Jimi Hendrix was inspired there. Orson Welles filmed there. So how come Essaouira has stayed off the beaten track? By Rick Williams
The sun dropped below the horizon, sky and sea bathed in a haze of reds and purples. The wind died and the waves fell silent, the ebbing Atlantic exposing the collapsed Bordj El Berod fortress. I sat on a rock before its jagged silhouette, and tried to remember the words to the song.

It was the same drunken ruins and, for all I know, the same rock, which inspired Jimi Hendrix 30 years ago to write the soulful "Castles Made of Sand". That and Morocco's finest cash crop. The guitarist's visit to Essaouira is now the stuff of legend.

I was about to go when a toothless, middle-aged man appeared. Meloud was a musician and local historian. Yes, he remembered Hendrix coming. No, he only stayed l0 days. Too busy with concerts and recordings. But Essaouira has changed little since then, he added. "They wanted to make a big glass hotel," he said, "but the people stopped it." It now stands crumbling like the ruins, a reminder to property developers that Essaouira is saying "no" to package tourism.

Getting in that morning, I was surprised by the absence of hustlers. Morocco has a large entry in any traveller's encyclopaedia of rip-off anecdotes, the locals' zest for dealing and haggling coming as a Force 10 culture shock. But as I searched for a hotel in Essaouira's maze of narrow streets, the only reaction I got was a polite smile and I almost felt neglected. Low doorways led into gloomy interiors, and a heady perfume of fish, seaweed and resinous smoke clung to the blue and white houses. Seagulls squawked and soared in the sky above while children played hopscotch with ocean-polished pebbles.

My hotel room overlooked the ramparts, where an 18th-century cannon pointed out to a returning fleet of fishing trawlers. It was with a moody, panning shot of these Gothic walls that Orson Welles opened his 1952 version of Othello.

Hendrix and Welles; for a provincial town miles from anywhere, Essaouira has impressive celebrity connections. But it's the truly laid-back atmosphere that has made it a must for the independent traveller. And the surf.

Stretching south in a glorious three-mile curve of golden sand, the beach was irresistible, the town end a melee of football matches and gymnastics. Dodging tackles and uninhibited displays of press-ups and squat thrusts, I made my way down to the shore. A young boy sold me a fresh piece of coconut and a nomad in a blue turban offered me a ride on his camel. I declined, the animal baring its teeth and snorting with glee. It was a circus which ended half a mile on, sun blazing down on a scattering of sunbathers as I strolled through the waves.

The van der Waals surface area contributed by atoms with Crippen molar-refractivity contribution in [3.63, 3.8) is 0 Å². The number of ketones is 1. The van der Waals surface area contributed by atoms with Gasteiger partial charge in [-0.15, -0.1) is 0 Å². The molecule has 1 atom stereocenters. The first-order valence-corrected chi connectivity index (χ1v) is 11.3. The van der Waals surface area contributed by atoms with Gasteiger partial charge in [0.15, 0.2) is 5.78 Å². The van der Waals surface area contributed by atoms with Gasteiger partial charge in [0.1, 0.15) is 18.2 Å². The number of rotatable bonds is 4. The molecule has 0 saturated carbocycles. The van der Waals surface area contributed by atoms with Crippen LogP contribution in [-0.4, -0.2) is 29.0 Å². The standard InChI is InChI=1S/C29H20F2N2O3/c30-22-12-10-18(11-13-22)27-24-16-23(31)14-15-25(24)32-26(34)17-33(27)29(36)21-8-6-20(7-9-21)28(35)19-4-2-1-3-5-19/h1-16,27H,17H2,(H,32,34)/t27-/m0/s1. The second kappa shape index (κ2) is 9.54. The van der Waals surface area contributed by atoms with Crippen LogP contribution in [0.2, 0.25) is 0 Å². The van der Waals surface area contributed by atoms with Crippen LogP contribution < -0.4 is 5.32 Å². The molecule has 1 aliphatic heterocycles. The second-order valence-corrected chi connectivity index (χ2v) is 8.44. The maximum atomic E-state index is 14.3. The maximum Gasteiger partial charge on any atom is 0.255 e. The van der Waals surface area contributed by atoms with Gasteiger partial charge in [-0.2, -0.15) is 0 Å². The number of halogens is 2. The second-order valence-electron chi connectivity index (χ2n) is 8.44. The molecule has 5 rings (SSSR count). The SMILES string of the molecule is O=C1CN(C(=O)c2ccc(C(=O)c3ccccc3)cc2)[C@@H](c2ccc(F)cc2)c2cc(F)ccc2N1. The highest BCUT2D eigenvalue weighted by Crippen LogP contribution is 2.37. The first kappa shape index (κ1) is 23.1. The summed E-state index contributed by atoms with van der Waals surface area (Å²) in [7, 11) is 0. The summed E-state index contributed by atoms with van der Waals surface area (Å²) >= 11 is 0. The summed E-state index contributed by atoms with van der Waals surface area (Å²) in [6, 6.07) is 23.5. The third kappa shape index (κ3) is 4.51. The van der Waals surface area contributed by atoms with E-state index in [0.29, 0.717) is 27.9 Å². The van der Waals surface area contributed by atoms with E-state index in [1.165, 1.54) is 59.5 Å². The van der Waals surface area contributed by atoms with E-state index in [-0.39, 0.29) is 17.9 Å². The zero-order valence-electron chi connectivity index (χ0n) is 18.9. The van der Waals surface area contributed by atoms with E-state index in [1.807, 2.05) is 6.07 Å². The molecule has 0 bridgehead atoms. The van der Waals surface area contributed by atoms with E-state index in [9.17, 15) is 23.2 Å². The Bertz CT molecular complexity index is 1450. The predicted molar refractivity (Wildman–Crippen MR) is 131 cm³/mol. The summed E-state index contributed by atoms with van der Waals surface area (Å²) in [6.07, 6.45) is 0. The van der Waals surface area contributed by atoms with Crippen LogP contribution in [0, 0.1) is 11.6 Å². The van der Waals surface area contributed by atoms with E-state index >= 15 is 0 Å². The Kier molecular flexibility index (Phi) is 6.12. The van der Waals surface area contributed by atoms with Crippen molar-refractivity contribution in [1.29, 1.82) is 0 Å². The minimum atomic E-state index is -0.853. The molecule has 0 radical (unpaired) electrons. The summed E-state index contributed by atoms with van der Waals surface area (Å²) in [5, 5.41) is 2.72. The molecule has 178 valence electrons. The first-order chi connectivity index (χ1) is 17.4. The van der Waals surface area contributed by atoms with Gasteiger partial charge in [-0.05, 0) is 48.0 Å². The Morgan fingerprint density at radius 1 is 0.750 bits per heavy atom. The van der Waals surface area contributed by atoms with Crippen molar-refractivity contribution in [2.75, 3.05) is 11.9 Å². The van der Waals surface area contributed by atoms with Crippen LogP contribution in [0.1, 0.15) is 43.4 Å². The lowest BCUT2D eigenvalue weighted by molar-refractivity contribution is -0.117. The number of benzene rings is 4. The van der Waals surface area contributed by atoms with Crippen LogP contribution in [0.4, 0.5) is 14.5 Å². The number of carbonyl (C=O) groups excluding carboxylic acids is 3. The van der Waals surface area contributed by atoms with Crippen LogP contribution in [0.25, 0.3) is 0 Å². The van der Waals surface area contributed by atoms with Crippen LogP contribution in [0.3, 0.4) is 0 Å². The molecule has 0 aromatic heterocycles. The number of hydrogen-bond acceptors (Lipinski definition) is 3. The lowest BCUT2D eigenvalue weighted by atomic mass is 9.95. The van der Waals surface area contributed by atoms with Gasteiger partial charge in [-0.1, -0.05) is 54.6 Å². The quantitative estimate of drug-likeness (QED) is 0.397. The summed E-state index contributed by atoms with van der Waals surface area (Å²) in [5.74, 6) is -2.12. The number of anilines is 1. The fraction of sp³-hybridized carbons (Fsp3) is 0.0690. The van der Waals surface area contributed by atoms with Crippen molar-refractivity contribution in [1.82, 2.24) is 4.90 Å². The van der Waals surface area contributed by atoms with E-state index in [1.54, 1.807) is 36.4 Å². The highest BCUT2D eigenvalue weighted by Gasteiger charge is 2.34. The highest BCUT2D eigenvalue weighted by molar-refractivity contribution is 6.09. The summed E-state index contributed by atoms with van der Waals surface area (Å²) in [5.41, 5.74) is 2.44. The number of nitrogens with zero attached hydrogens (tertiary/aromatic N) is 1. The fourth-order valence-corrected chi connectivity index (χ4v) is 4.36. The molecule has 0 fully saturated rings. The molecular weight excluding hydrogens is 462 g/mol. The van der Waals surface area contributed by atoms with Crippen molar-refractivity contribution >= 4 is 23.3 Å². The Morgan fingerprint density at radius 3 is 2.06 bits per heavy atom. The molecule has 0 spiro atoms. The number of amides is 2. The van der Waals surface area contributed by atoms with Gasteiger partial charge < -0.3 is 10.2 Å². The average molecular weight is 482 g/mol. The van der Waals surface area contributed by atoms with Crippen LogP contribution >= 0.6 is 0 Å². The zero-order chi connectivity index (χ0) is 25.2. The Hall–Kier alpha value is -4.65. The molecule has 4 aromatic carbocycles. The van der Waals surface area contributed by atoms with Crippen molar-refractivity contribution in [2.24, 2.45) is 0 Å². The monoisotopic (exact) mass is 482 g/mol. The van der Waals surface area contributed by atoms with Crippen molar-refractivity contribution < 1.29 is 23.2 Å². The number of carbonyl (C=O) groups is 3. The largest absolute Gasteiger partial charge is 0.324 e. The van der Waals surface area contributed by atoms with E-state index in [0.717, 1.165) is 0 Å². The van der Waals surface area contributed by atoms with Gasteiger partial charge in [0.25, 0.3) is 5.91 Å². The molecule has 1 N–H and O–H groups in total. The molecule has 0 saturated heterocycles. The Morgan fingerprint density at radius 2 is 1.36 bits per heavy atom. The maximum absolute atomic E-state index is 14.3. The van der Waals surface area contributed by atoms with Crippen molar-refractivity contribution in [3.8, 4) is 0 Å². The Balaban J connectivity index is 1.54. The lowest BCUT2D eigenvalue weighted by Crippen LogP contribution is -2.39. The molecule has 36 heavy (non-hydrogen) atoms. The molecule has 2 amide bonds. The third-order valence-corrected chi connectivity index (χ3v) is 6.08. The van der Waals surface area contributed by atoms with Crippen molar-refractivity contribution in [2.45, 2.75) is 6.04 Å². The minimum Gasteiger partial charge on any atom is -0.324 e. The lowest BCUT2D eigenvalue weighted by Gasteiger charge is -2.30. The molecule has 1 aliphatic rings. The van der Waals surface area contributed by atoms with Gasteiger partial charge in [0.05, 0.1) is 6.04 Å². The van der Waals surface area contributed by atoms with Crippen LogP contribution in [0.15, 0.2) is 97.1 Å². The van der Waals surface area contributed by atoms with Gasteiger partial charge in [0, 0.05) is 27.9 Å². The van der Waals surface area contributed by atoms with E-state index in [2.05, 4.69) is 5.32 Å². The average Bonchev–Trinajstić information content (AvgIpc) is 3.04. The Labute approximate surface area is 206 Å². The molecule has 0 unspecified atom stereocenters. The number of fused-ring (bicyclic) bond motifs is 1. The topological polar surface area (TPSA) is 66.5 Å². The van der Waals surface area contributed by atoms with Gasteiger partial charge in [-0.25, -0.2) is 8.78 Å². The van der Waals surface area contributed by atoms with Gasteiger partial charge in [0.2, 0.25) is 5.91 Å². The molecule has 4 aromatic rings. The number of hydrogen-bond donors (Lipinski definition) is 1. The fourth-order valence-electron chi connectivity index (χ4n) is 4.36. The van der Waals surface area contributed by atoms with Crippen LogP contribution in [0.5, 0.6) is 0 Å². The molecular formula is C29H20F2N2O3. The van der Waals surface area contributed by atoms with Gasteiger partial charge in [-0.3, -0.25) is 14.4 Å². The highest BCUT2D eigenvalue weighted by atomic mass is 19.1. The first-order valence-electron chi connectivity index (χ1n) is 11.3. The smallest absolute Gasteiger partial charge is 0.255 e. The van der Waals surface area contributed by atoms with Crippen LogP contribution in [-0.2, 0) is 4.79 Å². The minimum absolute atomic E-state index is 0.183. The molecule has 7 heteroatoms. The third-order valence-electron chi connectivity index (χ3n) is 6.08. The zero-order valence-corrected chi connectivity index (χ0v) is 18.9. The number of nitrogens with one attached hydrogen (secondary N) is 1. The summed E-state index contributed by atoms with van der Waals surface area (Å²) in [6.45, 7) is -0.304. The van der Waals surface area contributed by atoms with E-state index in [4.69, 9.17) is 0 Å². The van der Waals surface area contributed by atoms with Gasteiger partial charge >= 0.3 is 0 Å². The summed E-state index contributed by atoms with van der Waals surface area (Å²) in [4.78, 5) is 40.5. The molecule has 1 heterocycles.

The ruins of the Bordj El Berod mark the end of the bay, but the beach continues for another 15 miles to Sidi Kaouki, a Mecca for surfers and a 20-minute bus ride away. Behind the ruins is the Berber village of Diabat where Hendrix stayed. Despite an official clampdown, it's still possible to rent houses there.

A mile out in the bay is the le de Mogador. Once a prison for political exiles, it is now a nature reserve and the only non-Mediterranean breeding ground for the majestic Eleanora's falcon. It is possible to visit by boat but the best place to observe the birds is on the beach at sunset when they glide over the sea in search of insects. I witnessed one in breathtaking aerial combat. Launching itself off the sea, it bore down on a smaller bird who ducked and dived. lt looked like the game was up when the falcon suddenly tired, the smaller bird escaped and I and several others applauded a memorable dogfight.

The Place Prince Moulay Hassan was the place to hang out in the evening, drinking mint tea and watching the crowds. The flow of people was endless, women in traditional djellabas and their hands hennaed, mixing with younger girls in Western dress. Men stood chatting in groups and the shoeshine boys tried to convince me that they could do wonders for my canvas shoes. I ate fish tajine and went shopping.

Thuya is an indigenous conifer whose hardwood and root possesses an exquisite grain. It has created a woodcarving and marquetry tradition in Essaouira whose craftsmanship is second to none. From tiny workshops built into the sea walls, artisans painstakingly create boxes, bowls, furniture and chessboards. There is little need to haggle. Prices start embarrassingly low and I staggered back to my hotel laden with gifts.

A week later, I flew back from Agadir, a Costa clone resort three hours down the coast. At the airport, the newspapers were full of articles about the 25th anniversary of Hendrix's death. The song finally came back to me. "And castles made of sand slip in the sea eventually". But Essaouira continues to defy the seas of change.